Mental Health America, founded in 1909 is reportedly “the nation’s leading community-based nonprofit dedicated to addressing the needs of those living with mental illness.
For the third year in a row, MHA has released its annual State of Mental Health Report which ranks all 50 states and the District of Columbia based and the results were no less than staggering, for the nation as a whole and in particular for people of African descent.
Based on the report, it is clear that African Americans sometimes experience more severe forms of mental health conditions due to a variety of historical adversities which include social, economic and racial stigmas coupled with a lack of access to care. Here were some of the findings.
- Even though health care reform has reduced the rates of uninsured adults with mental health conditions—19 percent remain uninsured in states that did not expand Medicaid, 13 percent remain uninsured in states that did expand Medicaid. Yet,
- Over 40 million Americans are dealing with a mental health concern—more than the populations of New York and Florida combined.
- Youth mental health problems are on the rise, and 6 out of 10 young people with major depression do not receive ANY mental health treatment.
Regarding the Black and African American communities nationwide:
- Of the 132% of the U.S. population (roughly 45 million people) that identify themselves as Black or African American, 16% had a diagnosable mental illness in the past year (that is over 6.8 million people – more than the populations of Chicago, Houston and Philadelphia combined!)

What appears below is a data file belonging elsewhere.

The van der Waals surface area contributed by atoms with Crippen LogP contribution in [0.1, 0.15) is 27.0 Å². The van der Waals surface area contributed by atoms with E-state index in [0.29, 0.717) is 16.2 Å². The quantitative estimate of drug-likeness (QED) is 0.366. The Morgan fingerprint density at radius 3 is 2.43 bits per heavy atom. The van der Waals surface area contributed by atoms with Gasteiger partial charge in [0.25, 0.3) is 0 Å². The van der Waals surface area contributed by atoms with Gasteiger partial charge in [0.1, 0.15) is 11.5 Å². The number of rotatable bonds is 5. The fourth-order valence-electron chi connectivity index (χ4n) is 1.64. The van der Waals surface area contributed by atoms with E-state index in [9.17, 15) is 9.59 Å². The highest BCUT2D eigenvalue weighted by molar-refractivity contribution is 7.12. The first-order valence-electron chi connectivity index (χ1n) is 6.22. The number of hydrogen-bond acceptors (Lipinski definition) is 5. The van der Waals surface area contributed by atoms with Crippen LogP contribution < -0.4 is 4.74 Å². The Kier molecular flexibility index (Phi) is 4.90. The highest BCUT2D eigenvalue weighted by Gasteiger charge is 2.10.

- Adult Black/African Americans living below poverty are three times more likely to report serious psychological distress than those living above poverty.
In 2015 the Thrive initiative was launched by First Lady of NYC Chirlane McCray as a public health initiative to begin to change the way people think about mental health –to erase the stigma often attached to it. Since, dozens of organizations have partnered with Thrive in order to impact smaller communities, like Harlem in dealing with the mental health epidemic.
The Community Coalition for Mental Health, a partnership between Columbia University Medical Center and Harlem Congregations for Community Improvement, is a diverse group of community, faith and health professionals focused on improving access to mental health care for under-resourced communities. This Saturday, October 21st, CCMH will present “Community Conversations: Overcoming Stress and Achieving Wellness”, featuring a number of guest speakers including First Lady of New York City, Chirlane McCray and Dr. Gary Belkin, NYC Mental Health Commissioner.
Bottom line, mental health problems are preventable and definitely manageable if identified early enough. Let’s eliminate the stigma. The best way to get rid of a cancer is to show it the light. Pull off the covers and expose it for what it is. We as a community can and will conquer this problem and the reality is, we are making progress. Be a part of the solution!